Armies of locusts, weird weather patterns, unprecedented flooding, massive earthquakes, unexpected volcanic eruptions, the coronavirus, African Swine Fever, H1N1 Swine Flu, H5N1 Bird Flu, and H5N8 Bird Flu are among the plagues.×280&×280%2C702x280&correlator=683016554578&frm=20&pv=1&ga_vid=1620911471.1627242654&ga_sid=1627242654&ga_hid=1320395656&ga_fc=0&u_tz=-420&u_his=1&u_java=0&u_h=640&u_w=1139&u_ah=607&u_aw=1139&u_cd=24&u_nplug=3&u_nmime=4&adx=25&ady=2328&biw=1123&bih=520&scr_x=0&scr_y=400&eid=42530672%2C20211866&oid=3&psts=AGkb-H-f4_JXBFSu6dCUgSrQ3dxfCFDa1qe4lq5k9Q0r7qcwlVnyNOm7ABqmKmjuO2MSqCGQgLPQ8xyXntBL&pvsid=320374851084757&pem=313&!3&btvi=3&fsb=1&xpc=6nsJDzZUKQ&p=https%3A//

The coronavirus should not be seen as a foretold end-of-the-world plague.

The Stream, Michael Brown

“All of a sudden, extremely bizarre things are starting to happen all across the world,” he wrote in an article for Technical Politics.

“Giant locust swarms are destroying entire regions, meteorologists are baffled by extraordinarily strange storms, earthquake and volcanic activity are both on the rise, and five incredibly terrible diseases are sweeping the planet.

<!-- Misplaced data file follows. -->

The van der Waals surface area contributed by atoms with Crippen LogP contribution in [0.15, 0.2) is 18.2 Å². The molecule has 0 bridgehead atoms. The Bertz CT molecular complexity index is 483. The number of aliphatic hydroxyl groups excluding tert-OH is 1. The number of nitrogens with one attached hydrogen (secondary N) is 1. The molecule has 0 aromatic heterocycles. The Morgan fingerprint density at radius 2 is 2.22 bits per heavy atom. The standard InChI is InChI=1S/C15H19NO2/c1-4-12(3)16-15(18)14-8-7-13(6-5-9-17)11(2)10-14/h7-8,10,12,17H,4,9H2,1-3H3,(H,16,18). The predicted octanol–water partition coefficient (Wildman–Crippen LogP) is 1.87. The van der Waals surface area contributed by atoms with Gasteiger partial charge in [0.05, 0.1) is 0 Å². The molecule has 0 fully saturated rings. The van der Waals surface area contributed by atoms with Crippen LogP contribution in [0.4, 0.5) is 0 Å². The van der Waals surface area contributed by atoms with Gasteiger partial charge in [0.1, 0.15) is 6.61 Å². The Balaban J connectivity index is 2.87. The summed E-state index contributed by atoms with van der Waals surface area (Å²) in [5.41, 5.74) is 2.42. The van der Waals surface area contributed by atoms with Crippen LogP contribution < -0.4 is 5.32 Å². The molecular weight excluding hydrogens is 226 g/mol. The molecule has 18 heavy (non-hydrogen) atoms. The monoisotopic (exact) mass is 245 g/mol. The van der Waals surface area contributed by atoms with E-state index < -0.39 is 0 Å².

“It’s been one thing after another so far in 2020, and many are wondering about what could happen if circumstances continue to escalate.”

However, there is no proof that any of these occurrences are apocalyptic or prophetic.

The Book of Revelation in the Bible depicts a series of events that will reportedly take place in the final days leading up to the Second Coming. “Brinkwire News in Condensed Form.”

Alabama Republican Gov. Ivey says ‘start blaming the unvaccinated folks’ for rise in Covid cases

By Veronica Stracqualursi, CNN

Updated 1:57 PM ET, Fri July 23, 2021

Alabama governor: It's time to start blaming unvaccinated folks

Washington (CNN)Alabama Republican Gov. Kay Ivey on Thursday called out “the unvaccinated folks” for the rise in Covid-19 cases in her state, a remarkable plea at a time when many GOP leaders are refusing to urge people to get vaccinated even as Covid-19 cases surge in many parts of the country.”Folks are supposed to have common sense. But it’s time to start blaming the unvaccinated folks, not the regular folks. It’s the unvaccinated folks that are letting us down,” Ivey told reporters in Birmingham.Alabama is the least vaccinated state in the country, with roughly 33.9% of residents fully vaccinated, according to data from the US Centers for Disease Control and Prevention. Average daily Covid-19 cases in Alabama are nearly double what they were a week ago, and more than four times higher than they were two weeks ago.

Asked by reporters Thursday about plans to issue a mask mandate or other restrictions now that Covid cases are starting to rise again in her state, Ivey replied, “The new cases of Covid are because of unvaccinated folks. Almost 100% of the new hospitalizations are with unvaccinated folks. And the deaths are certainly occurring with unvaccinated folks.”

Delta variant has even conservatives talking up the vaccine but reluctance remains